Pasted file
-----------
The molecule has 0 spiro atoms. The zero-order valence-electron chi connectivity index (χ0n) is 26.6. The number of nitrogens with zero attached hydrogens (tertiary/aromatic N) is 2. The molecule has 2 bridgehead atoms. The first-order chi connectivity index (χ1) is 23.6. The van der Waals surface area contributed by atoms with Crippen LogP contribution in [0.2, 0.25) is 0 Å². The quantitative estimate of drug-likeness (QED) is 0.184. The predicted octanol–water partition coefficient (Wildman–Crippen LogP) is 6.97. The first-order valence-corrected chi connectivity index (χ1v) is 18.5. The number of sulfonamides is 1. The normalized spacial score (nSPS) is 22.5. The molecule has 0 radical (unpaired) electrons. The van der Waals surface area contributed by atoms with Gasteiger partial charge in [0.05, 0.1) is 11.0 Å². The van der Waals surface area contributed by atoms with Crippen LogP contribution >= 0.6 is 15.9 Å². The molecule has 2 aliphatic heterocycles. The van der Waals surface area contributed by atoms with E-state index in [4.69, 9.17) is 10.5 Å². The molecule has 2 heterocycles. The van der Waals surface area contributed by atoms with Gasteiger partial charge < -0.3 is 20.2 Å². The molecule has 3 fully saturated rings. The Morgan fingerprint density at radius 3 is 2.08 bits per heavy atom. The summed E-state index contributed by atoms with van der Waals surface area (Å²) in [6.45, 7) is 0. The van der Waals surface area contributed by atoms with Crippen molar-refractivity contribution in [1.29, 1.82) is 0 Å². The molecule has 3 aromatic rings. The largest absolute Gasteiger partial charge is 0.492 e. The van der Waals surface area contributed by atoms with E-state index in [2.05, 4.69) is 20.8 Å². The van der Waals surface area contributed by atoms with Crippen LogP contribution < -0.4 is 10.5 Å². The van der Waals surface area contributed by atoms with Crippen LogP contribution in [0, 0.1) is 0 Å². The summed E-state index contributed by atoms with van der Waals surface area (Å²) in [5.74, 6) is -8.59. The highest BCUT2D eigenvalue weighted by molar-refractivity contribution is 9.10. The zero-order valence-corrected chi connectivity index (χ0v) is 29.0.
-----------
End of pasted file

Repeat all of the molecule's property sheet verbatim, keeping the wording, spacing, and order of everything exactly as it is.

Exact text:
The molecule has 0 spiro atoms. The zero-order valence-electron chi connectivity index (χ0n) is 26.6. The number of nitrogens with zero attached hydrogens (tertiary/aromatic N) is 2. The molecule has 2 bridgehead atoms. The first-order chi connectivity index (χ1) is 23.6. The van der Waals surface area contributed by atoms with Crippen LogP contribution in [0.2, 0.25) is 0 Å². The quantitative estimate of drug-likeness (QED) is 0.184. The predicted octanol–water partition coefficient (Wildman–Crippen LogP) is 6.97. The first-order valence-corrected chi connectivity index (χ1v) is 18.5. The number of sulfonamides is 1. The normalized spacial score (nSPS) is 22.5. The molecule has 0 radical (unpaired) electrons. The van der Waals surface area contributed by atoms with Gasteiger partial charge in [0.05, 0.1) is 11.0 Å². The van der Waals surface area contributed by atoms with Crippen LogP contribution >= 0.6 is 15.9 Å². The molecule has 2 aliphatic heterocycles. The van der Waals surface area contributed by atoms with E-state index in [4.69, 9.17) is 10.5 Å². The molecule has 2 heterocycles. The van der Waals surface area contributed by atoms with Gasteiger partial charge < -0.3 is 20.2 Å². The molecule has 3 fully saturated rings. The Morgan fingerprint density at radius 3 is 2.08 bits per heavy atom. The summed E-state index contributed by atoms with van der Waals surface area (Å²) in [6.45, 7) is 0. The van der Waals surface area contributed by atoms with Crippen molar-refractivity contribution in [1.29, 1.82) is 0 Å². The molecule has 3 aromatic rings. The largest absolute Gasteiger partial charge is 0.492 e. The van der Waals surface area contributed by atoms with E-state index in [2.05, 4.69) is 20.8 Å². The van der Waals surface area contributed by atoms with Crippen LogP contribution < -0.4 is 10.5 Å². The van der Waals surface area contributed by atoms with Crippen LogP contribution in [0, 0.1) is 0 Å². The summed E-state index contributed by atoms with van der Waals surface area (Å²) in [5.74, 6) is -8.59. The highest BCUT2D eigenvalue weighted by molar-refractivity contribution is 9.10. The zero-order valence-corrected chi connectivity index (χ0v) is 29.0.